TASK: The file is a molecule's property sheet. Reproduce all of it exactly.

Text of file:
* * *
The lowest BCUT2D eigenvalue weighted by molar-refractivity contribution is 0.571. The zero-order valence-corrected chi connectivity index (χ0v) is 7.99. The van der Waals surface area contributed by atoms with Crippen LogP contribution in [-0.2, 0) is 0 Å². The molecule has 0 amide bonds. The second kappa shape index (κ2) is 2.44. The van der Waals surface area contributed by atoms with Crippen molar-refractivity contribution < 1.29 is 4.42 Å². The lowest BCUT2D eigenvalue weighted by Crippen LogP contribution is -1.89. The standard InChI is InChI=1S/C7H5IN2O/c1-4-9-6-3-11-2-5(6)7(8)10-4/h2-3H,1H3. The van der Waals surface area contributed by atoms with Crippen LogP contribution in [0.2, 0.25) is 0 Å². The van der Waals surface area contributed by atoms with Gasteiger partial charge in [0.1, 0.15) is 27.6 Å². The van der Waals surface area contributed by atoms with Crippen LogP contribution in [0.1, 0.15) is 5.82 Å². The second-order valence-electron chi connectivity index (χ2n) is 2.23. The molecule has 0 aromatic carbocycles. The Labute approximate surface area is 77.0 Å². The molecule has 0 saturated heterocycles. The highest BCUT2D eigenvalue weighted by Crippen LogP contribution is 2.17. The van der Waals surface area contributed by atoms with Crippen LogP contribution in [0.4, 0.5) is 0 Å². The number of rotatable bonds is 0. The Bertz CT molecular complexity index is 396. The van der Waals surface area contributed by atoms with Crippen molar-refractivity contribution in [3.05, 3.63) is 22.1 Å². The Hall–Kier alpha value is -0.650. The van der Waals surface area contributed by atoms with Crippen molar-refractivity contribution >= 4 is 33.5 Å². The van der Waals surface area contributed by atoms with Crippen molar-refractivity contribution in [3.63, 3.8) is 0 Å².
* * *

The lowest BCUT2D eigenvalue weighted by molar-refractivity contribution is 0.571. The zero-order valence-corrected chi connectivity index (χ0v) is 7.99. The van der Waals surface area contributed by atoms with Crippen LogP contribution in [-0.2, 0) is 0 Å². The molecule has 0 amide bonds. The second kappa shape index (κ2) is 2.44. The van der Waals surface area contributed by atoms with Crippen molar-refractivity contribution < 1.29 is 4.42 Å². The lowest BCUT2D eigenvalue weighted by Crippen LogP contribution is -1.89. The standard InChI is InChI=1S/C7H5IN2O/c1-4-9-6-3-11-2-5(6)7(8)10-4/h2-3H,1H3. The van der Waals surface area contributed by atoms with Crippen LogP contribution in [0.2, 0.25) is 0 Å². The van der Waals surface area contributed by atoms with Gasteiger partial charge in [0.1, 0.15) is 27.6 Å². The van der Waals surface area contributed by atoms with Crippen LogP contribution in [0.1, 0.15) is 5.82 Å². The second-order valence-electron chi connectivity index (χ2n) is 2.23. The molecule has 0 aromatic carbocycles. The Labute approximate surface area is 77.0 Å². The molecule has 0 saturated heterocycles. The highest BCUT2D eigenvalue weighted by Crippen LogP contribution is 2.17. The van der Waals surface area contributed by atoms with Crippen LogP contribution in [0.4, 0.5) is 0 Å². The number of rotatable bonds is 0. The Bertz CT molecular complexity index is 396. The van der Waals surface area contributed by atoms with Crippen molar-refractivity contribution in [3.05, 3.63) is 22.1 Å². The Hall–Kier alpha value is -0.650. The van der Waals surface area contributed by atoms with Crippen molar-refractivity contribution >= 4 is 33.5 Å². The van der Waals surface area contributed by atoms with Crippen molar-refractivity contribution in [3.63, 3.8) is 0 Å².